Kathleen Reynolds found her way to teaching after earning a bachelor’s degree in art history and then spending 20 years at home raising her children. When it came time to think about what to do next, she fondly remembered teaching nature lessons and maple sugaring at The Children’s Museum in Dartmouth, Massachusetts, and volunteering at an inner city day camp for five- and six-year-olds during college. “Becoming an early childhood educator seemed to be a good fit for me.” She’s been teaching kindergarten ever since—19 years.
“Only by making sense of what they are seeing and doing can students truly appreciate what science is and what scientists need to do to better understand our world,” says Ed Crandall.
He brings this sense of adventure to his life and his teaching. When backpacking in Alaska and hiking in Zion National Park, the extreme beauty nearly crumpled him. Ed was equally moved when he first saw Maxwell’s equations in a physics lecture. He now laughs about “being brought to tears by math.”
Khamphet (Phet) Pease had been teaching STEAM elective classes at Wilson Middle School for five years when she was named one of the five San Diego County Teachers of the Year in 2015. She was invited to throw the ceremonial first pitch at a San Diego Padres game. She continues to teach at Wilson—and to be recognized. This year she won an NCWIT Aspirations in Computing Educator Award, which celebrates formal and informal educators who encourage young women’s interest and participation in technology pursuits.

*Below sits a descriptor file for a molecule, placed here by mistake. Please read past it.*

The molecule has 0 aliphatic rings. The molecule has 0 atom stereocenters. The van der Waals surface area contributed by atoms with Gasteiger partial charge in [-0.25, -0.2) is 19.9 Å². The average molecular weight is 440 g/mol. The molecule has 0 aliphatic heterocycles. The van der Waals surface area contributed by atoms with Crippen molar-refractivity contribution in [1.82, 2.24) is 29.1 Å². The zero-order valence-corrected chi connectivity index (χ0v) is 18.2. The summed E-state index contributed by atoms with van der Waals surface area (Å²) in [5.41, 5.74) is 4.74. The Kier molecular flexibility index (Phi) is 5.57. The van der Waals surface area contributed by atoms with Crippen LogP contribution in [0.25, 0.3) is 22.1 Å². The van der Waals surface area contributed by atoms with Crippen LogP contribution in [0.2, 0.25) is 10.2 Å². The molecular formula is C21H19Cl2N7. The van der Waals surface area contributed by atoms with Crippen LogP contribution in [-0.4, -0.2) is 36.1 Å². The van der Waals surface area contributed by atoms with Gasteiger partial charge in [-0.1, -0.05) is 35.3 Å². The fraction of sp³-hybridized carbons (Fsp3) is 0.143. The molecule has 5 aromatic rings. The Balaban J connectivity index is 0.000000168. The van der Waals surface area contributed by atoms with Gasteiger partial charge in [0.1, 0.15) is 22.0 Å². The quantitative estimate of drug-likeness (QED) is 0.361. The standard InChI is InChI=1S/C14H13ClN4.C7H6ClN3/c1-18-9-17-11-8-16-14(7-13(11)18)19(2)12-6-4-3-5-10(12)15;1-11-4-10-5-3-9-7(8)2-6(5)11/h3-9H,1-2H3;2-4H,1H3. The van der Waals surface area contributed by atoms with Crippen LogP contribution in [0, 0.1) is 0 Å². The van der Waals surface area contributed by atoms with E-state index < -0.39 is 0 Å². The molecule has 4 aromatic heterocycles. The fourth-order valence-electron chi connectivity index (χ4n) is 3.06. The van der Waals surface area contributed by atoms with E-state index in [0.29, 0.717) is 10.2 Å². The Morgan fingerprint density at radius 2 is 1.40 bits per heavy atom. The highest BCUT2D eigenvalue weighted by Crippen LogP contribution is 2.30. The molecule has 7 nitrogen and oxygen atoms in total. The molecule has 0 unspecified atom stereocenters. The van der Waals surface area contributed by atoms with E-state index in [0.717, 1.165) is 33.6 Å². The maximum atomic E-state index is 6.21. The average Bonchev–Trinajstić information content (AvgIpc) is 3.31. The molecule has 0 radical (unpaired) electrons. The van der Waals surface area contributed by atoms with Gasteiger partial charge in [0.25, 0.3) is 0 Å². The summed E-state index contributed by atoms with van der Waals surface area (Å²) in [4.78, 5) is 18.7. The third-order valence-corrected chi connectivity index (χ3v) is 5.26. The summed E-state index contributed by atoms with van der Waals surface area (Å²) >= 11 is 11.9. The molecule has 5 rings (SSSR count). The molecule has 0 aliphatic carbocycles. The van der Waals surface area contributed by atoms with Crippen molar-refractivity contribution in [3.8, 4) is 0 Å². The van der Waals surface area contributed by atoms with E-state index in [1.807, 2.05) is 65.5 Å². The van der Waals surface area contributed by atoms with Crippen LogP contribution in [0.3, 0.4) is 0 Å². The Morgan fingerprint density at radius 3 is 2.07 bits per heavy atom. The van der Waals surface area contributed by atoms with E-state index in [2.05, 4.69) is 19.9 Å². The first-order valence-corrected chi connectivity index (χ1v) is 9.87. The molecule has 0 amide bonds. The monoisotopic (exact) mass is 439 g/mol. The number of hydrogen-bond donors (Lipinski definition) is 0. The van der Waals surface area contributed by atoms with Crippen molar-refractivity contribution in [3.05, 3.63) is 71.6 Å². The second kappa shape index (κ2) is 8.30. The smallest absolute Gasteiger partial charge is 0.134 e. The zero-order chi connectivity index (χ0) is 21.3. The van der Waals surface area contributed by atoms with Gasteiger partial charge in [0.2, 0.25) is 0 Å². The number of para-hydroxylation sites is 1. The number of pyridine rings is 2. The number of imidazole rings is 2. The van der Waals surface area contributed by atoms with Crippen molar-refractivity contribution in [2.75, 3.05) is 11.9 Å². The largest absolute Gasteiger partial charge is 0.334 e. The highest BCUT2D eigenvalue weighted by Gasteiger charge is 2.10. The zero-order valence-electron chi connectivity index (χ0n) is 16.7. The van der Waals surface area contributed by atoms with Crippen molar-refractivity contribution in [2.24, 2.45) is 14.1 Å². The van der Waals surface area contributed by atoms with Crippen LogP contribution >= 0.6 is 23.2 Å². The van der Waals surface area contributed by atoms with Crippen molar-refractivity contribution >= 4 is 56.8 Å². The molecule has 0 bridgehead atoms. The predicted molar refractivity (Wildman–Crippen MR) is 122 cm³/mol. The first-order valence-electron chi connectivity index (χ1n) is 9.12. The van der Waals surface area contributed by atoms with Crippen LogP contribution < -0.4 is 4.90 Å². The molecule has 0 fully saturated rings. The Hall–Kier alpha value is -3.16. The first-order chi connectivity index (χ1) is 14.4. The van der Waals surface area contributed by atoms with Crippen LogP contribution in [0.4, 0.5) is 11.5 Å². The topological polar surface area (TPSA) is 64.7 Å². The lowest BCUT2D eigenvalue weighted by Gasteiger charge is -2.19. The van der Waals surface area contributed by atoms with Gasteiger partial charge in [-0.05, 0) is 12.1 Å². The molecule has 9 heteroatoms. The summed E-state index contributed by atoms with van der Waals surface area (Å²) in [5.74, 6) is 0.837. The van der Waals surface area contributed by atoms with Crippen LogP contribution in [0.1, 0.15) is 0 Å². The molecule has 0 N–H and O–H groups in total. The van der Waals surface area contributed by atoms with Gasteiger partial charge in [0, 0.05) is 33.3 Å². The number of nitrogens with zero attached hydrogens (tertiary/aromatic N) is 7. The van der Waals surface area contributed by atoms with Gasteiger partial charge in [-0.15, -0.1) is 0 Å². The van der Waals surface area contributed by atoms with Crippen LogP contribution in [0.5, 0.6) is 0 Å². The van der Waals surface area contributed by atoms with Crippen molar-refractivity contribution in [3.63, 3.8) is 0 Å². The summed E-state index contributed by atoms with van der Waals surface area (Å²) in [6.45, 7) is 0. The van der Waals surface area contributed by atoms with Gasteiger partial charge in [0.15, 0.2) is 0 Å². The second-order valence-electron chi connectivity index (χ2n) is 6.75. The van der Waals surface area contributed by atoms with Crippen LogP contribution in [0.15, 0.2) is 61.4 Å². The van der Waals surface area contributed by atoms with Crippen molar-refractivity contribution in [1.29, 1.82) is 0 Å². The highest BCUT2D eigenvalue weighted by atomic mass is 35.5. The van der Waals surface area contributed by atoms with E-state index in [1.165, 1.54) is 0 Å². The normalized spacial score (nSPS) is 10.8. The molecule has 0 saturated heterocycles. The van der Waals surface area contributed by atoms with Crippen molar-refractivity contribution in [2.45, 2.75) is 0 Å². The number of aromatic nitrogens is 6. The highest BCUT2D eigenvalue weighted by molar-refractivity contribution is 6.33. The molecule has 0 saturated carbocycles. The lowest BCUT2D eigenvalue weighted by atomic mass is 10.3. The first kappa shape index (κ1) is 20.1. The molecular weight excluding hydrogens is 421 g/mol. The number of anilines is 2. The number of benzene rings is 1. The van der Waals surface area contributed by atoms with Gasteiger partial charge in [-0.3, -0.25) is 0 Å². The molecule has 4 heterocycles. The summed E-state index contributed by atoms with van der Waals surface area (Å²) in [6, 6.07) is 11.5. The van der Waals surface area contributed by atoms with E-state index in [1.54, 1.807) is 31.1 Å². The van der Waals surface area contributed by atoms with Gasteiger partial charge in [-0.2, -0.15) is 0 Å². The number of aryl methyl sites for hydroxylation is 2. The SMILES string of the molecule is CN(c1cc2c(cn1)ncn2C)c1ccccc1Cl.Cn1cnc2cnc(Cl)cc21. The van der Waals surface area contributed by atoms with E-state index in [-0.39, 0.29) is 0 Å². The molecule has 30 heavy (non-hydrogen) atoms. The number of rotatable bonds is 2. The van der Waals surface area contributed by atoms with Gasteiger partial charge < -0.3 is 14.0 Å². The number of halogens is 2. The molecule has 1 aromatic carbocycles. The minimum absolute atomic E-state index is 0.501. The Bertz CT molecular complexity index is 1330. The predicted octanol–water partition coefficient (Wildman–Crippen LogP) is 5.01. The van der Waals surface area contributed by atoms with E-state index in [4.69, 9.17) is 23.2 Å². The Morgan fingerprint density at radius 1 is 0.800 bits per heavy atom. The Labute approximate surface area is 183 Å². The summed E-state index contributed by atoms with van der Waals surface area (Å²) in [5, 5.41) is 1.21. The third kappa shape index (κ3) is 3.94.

Felicia Yu would love to take a road trip up the West Coast with stops in Ashland (for the Oregon Shakespeare Festival), Portland, Seattle, and Vancouver. It’s no surprise that part of her dream vacation also includes “hitting up every major botanical garden along the way,” since she holds a master’s degree in horticulture.
“Mrs. Bentley, how are you so smart?,” asked one of the kindergarten students in Laura Bentley’s class. Although she was embarrassed by the adoring question from this five-year-old, she knew that she was instilling a love of learning in her students.
Kristina Koster first became interested in teaching as a tutor for the TRIO Upward Bound program while in junior college. The program helps low-income, first-generation college-bound students get into and succeed in college by providing free afterschool tutoring, Saturday educational workshops, and college visits. Kristina recalls, “I was able to see that I could combine my love for helping people with my love for science.”
2018 was a banner year for the Concord Consortium and we’re thrilled to present the year in review with our top 10 news stories. We Launched Designing 2030 to Transform the Future of STEM Teaching and Learning. Our new Designing 2030 initiative will transform STEM teaching and learning to reach more students with educational technology.
Figure 1. Software architect Scott Cytacki with his three kids in their solar-powered ELF. You may not know Scott Cytacki by name but if you’ve used STEM Resource Finder curriculum materials or an InquirySpace investigation or a Model My Watershed activity, or any number of our educational resources, you can appreciate Scott’s deep commitment to […]
Imagine being guided by a buzz on your smart watch, suggesting you try a different path in the museum you’re visiting. Or your mobile device that knows your favorite types of activities nudging you to move outside your comfort zone and explore new genres of art or recommending the next curiosity to examine. The Conference […]
Design thinking and engineering design is often taught as a linear, structured approach, but with Paper Mechatronics, tinkering is key. During two different July workshops a group of teachers and some young girls explored a more creative approach to learning design: blending crafts with electronics, coding, and mechanisms. Infosys Foundation USA Pathfinders Summer Institute 2018 […]